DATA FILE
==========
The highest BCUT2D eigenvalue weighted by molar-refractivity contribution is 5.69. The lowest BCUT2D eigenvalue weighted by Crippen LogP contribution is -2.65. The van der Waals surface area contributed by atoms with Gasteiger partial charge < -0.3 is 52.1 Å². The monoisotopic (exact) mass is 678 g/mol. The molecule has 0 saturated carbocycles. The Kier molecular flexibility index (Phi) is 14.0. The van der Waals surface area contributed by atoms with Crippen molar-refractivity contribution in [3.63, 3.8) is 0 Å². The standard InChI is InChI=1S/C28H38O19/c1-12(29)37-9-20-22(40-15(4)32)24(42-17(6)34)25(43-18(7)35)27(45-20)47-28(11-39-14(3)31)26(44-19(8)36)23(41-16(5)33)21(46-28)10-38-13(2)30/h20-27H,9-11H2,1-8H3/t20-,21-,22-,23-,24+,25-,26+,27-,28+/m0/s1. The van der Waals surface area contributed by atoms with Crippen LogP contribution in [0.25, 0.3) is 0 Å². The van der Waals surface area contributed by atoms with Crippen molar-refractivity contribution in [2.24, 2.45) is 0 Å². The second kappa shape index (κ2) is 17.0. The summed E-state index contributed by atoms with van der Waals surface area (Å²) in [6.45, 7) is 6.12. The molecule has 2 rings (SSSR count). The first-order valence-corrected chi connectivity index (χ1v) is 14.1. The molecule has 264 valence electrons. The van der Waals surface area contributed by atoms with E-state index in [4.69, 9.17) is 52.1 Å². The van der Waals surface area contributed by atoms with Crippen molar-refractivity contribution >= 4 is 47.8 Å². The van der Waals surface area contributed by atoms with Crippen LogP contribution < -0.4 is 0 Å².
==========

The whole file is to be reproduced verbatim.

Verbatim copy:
The highest BCUT2D eigenvalue weighted by molar-refractivity contribution is 5.69. The lowest BCUT2D eigenvalue weighted by Crippen LogP contribution is -2.65. The van der Waals surface area contributed by atoms with Gasteiger partial charge < -0.3 is 52.1 Å². The monoisotopic (exact) mass is 678 g/mol. The molecule has 0 saturated carbocycles. The Kier molecular flexibility index (Phi) is 14.0. The van der Waals surface area contributed by atoms with Crippen molar-refractivity contribution in [3.63, 3.8) is 0 Å². The standard InChI is InChI=1S/C28H38O19/c1-12(29)37-9-20-22(40-15(4)32)24(42-17(6)34)25(43-18(7)35)27(45-20)47-28(11-39-14(3)31)26(44-19(8)36)23(41-16(5)33)21(46-28)10-38-13(2)30/h20-27H,9-11H2,1-8H3/t20-,21-,22-,23-,24+,25-,26+,27-,28+/m0/s1. The van der Waals surface area contributed by atoms with Crippen LogP contribution in [0.25, 0.3) is 0 Å². The van der Waals surface area contributed by atoms with Crippen molar-refractivity contribution in [2.24, 2.45) is 0 Å². The second kappa shape index (κ2) is 17.0. The summed E-state index contributed by atoms with van der Waals surface area (Å²) in [6.45, 7) is 6.12. The molecule has 2 rings (SSSR count). The first-order valence-corrected chi connectivity index (χ1v) is 14.1. The molecule has 264 valence electrons. The van der Waals surface area contributed by atoms with E-state index in [4.69, 9.17) is 52.1 Å². The van der Waals surface area contributed by atoms with Crippen molar-refractivity contribution >= 4 is 47.8 Å². The van der Waals surface area contributed by atoms with Crippen LogP contribution < -0.4 is 0 Å².